Thursday, March 6, 2008

10mm 1870 Prussians for Volley & Bayonet

Now it's the Prussians turn in the spotlight.

If you go back a couple of posts, you'll see that I highlighted my 1870 French in 10mm for the wargame rules, Volley & Bayonet. I have been building the two opposed forces that took part in the battle of St. Privat in August of 1870. The Prussian and Saxon attacks on the French lines has been likened to Picketts Charge at Gettysburg, only this attack went on for hours, into the evening and eventually the Saxon XII Corp, turned the right flank of the French VI Corp, while the Prussian Guard units, who had been pinned down all day, sensed just enough of a let up in French fire to rush forward once more.

I went with Volley and Bayonet rules, as they seem to be fairly simple to play, but give you the feeling of large masses of troops and a feel of combat at that time. I also have "1870" rules, "They Died for Glory" rules, "Chassepot & Needlegun" rules and "Ever Victorious Armies".

All for gaming the Franco-Prussian War of 1870.

Why do I like this period; the combination of, massed units, colorful uniforms, with the dawn of modern technology and the development of new tactics, there are many areas of interest for someone interested in military history. And while the results were lopsided, most battles could very easily have gone the other way. the Franco-Prussian War, laid the foundation for the First World War, which set the stage for the Second World War.

But for now, lets have a look at my Prussian miniatures:

Here are two "big picture views of my Prussian Infantry regiments, Jager Battalions, Artillery batteries and Cavalry. These are all based in accordance with the rules "Volley & Bayonet". The large squares are 3"x 3" and each has 20 figures on it, including a leader, color bearer and drummer. For anyone not familiar with wargaming sizes, a figure that is in the scale of 10mm is a half inch tall. Down below here is a side view at the Prussian 2nd Armee, that I have done so far.

I really like the look of a massed body of troops you have with 20 10mm figs on these bases. Since the Prussians fought in a more loose order or skirmish formation, I didn't rank these boys up as much as I did the French. When I paint and base my figures, I go for not only the historical look but the feel of an army.

The next photo is a closeup of one of my regiments. You might notice one of the figures lying down on the base. When I prime and paint my figures, I use Elmers glue and attach them to a craft stick. Sometimes I use too much glue and the poor guy snaps off at the ankles as I try to pop him free. So, he becomes a casualty on the base.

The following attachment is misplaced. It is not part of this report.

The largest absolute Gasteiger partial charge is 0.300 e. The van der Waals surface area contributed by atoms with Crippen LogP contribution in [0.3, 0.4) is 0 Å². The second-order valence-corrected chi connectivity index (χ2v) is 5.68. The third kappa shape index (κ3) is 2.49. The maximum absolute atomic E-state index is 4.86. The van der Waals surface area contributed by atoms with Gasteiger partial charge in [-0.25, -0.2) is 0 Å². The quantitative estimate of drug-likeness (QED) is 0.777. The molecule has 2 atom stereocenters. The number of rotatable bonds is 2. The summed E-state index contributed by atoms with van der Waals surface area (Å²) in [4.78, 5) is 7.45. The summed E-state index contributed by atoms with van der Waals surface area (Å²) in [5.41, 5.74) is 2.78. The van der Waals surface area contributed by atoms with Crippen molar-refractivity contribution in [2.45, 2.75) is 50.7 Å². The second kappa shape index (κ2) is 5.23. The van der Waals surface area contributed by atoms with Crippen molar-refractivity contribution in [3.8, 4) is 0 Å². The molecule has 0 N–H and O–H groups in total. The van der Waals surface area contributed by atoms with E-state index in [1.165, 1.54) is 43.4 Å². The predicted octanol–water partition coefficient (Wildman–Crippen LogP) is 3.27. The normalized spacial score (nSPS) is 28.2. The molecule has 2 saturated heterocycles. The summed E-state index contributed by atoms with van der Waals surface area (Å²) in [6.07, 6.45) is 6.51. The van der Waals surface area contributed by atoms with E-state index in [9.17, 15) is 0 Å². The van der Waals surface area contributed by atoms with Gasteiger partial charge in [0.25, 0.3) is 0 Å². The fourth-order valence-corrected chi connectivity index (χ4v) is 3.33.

Here's a side view of the same regiment.

And here is the back view....All of my figures are primed in black and then a Prussian Blue basecoat. I always matt spray my figs, but unfortunately it really darkens them up to almost black. I do the leather straps in black, the greatcoat in a lighter grey to stand out. Helmets are black with brass trim.

Now any army is not just riflemen, you need Artillery and Cavalry, you need Combined Arms. Here's my Artillery, which could be either 4 pdr or 6 pdr pieces.

The next photo is of my Cavalry; at this time most cavalry was used as Skirmish or patrols, although there were several instances of massed cavalry charges, which more often than not, went down in a shambles from disciplined infantry fire. In this photo I have my Hussars, who were armed with sabres and a carbine. In the actual battle of St. Privat, there was no French Cavalry and the Prussian Cavalry was off on the flanks trying to find an opening, so they really didn't take part in the battle.

These are my Uhlans or Lancers...the coolest looking Cavalry around. Think of the "Charge of the Light Brigade when you think of this type of unit. Prussia used their cavalry much more effectively in the scouting role. There is a story of a Prussian cavalryman, who came to a river bank, and saw what he thought was the French Army on the other side. The rider then dismounted and swam across the river to scout out the French positions and then swam, back to his horse and rode back to HQ with the information of where the French army was. That's how you scout:-)

And of course you need an Army Commander, This is Major General von Pape, Commanding General of the 1st Guards Divison.....or a close approximate.

Finally, a ground view of my troops moving into action.


Mr. Joe

1 comment:

Dan said...

Nice pics of your Army. What manufacturer are these? I want to do Franco/Prussian and thought about 15mm but I think that 10's or N Scale look better. I have TDFG, great info rule book, but I think I am leaning toward Black Powder or modifying the new Regimental and Fury. I used to do this era in 6mm using Fire and Fury. I agree with your comments on why you like this period. Take care, Dan
My blog is Last Stand Dan